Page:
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Allman Brown Allman Brown
Album: 1000 Years
Label: Self Released
Tracks: 11

Four years on since London-based Brown became a YouTube and Spotify sensation with the soft strummed infertility angst of 'Sons and Daughters', co-penned by and featuring Liz Lawrence, he finally releases a follow-up in the form of his debut album. Citing such influences as Bon Iver, Feist and James Vincent McMorrow, its electronics-shaded quiet folk is pretty much what you might expect. There are, however, a couple of deviations to snap you out of the cabin in the woods reveries, 'Sweetest Thing' a breathily sung folk-soul rhythmic shuffle likely to see Savoretti or Nutini comparisons, 'Don't Let Me Go' is a mid-tempo jogging carnival gospel while 'Last Dance' throws caution to the wind for a clattery, thumping drum beat, echoey vocals and a whirl around the floor that's positively thrash by comparison.

It is, though, those introspective ballads that are the backbone and strength, Robyn Sherwell harmonising with him on the forlorn 'Rivers' with its shades of Drake and Simon, Brown rolling out is falsetto in the final stretch, 'Goodbyes', the bare bones acoustic closer, and the handclap accompanied, slow building 'Foolish Love'.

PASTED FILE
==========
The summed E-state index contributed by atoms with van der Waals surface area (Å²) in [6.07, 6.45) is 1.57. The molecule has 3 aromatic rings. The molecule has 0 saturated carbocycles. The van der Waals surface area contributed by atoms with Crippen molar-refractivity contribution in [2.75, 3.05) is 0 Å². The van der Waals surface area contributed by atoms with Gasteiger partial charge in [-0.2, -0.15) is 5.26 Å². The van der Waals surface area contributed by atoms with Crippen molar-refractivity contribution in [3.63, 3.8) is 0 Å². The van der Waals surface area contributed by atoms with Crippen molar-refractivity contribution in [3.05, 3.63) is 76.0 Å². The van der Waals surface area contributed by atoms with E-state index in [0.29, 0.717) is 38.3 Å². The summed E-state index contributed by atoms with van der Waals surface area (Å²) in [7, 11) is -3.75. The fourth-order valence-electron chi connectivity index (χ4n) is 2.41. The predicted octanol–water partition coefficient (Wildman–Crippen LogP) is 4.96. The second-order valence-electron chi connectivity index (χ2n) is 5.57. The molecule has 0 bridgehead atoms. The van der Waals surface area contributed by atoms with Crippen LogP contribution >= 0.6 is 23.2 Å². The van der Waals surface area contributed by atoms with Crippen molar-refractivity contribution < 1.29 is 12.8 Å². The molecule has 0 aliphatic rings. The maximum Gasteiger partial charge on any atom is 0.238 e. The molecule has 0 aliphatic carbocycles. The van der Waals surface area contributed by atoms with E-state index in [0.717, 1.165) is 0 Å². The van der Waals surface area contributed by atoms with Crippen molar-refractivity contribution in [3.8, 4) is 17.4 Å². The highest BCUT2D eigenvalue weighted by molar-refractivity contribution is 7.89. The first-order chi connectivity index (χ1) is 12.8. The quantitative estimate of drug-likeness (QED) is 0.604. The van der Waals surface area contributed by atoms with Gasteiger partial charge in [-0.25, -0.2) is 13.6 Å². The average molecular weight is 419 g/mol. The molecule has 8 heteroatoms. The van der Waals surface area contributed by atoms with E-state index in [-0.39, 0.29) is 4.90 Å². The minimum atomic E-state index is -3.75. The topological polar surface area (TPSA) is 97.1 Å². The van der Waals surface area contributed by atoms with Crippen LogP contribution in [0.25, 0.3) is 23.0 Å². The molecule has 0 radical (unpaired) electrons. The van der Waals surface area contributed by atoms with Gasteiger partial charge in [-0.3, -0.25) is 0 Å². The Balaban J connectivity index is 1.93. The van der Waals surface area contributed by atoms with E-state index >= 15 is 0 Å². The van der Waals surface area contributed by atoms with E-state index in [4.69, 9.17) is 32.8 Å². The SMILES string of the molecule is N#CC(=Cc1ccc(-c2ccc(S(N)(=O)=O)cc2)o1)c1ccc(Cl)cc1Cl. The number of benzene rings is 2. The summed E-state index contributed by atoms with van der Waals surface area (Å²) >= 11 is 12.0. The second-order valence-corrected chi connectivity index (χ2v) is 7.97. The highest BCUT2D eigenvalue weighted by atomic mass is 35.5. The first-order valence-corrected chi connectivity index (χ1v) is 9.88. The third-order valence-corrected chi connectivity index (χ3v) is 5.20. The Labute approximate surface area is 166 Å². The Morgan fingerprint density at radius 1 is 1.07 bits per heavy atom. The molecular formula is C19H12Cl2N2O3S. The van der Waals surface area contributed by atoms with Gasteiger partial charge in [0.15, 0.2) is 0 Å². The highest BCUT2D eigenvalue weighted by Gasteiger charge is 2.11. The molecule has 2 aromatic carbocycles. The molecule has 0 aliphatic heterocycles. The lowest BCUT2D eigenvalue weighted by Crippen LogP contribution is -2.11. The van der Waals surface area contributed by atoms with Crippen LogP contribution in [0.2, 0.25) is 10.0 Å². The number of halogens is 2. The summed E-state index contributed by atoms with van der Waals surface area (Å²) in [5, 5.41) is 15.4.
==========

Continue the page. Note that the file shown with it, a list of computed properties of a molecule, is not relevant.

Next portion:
Lawrence makes another appearance, on the softly skittering co-written lead single 'Palms', though it's not in the same league as their other collaboration, while female Canadian singer Lowell features on 'Shape Of You', a musical shape-shifting 21st century cosmic campfire ballad that is probably the closest here to recent Justin Vernon in tone.

The best tracks though are loaded at the start, 'Ancient Fires', a hypnotic electronics crackling night skies ballad with hummed intro and ooohing backing, sleepy vocals and an almost tribal rhythm, and 'Fires', its driving, pulsing beat exploding into a glorious, exulting chorus burst swelling to a jubilant climax and dying fall.

With that initial internet impetus something if a distant memory, I don't see this repeating the fervour, but those who've been waiting patient won't be disappointed and there's ample here to attract the curious, as well as guarantee him royalty fees for a fair few more American TV series too.

Mike Davies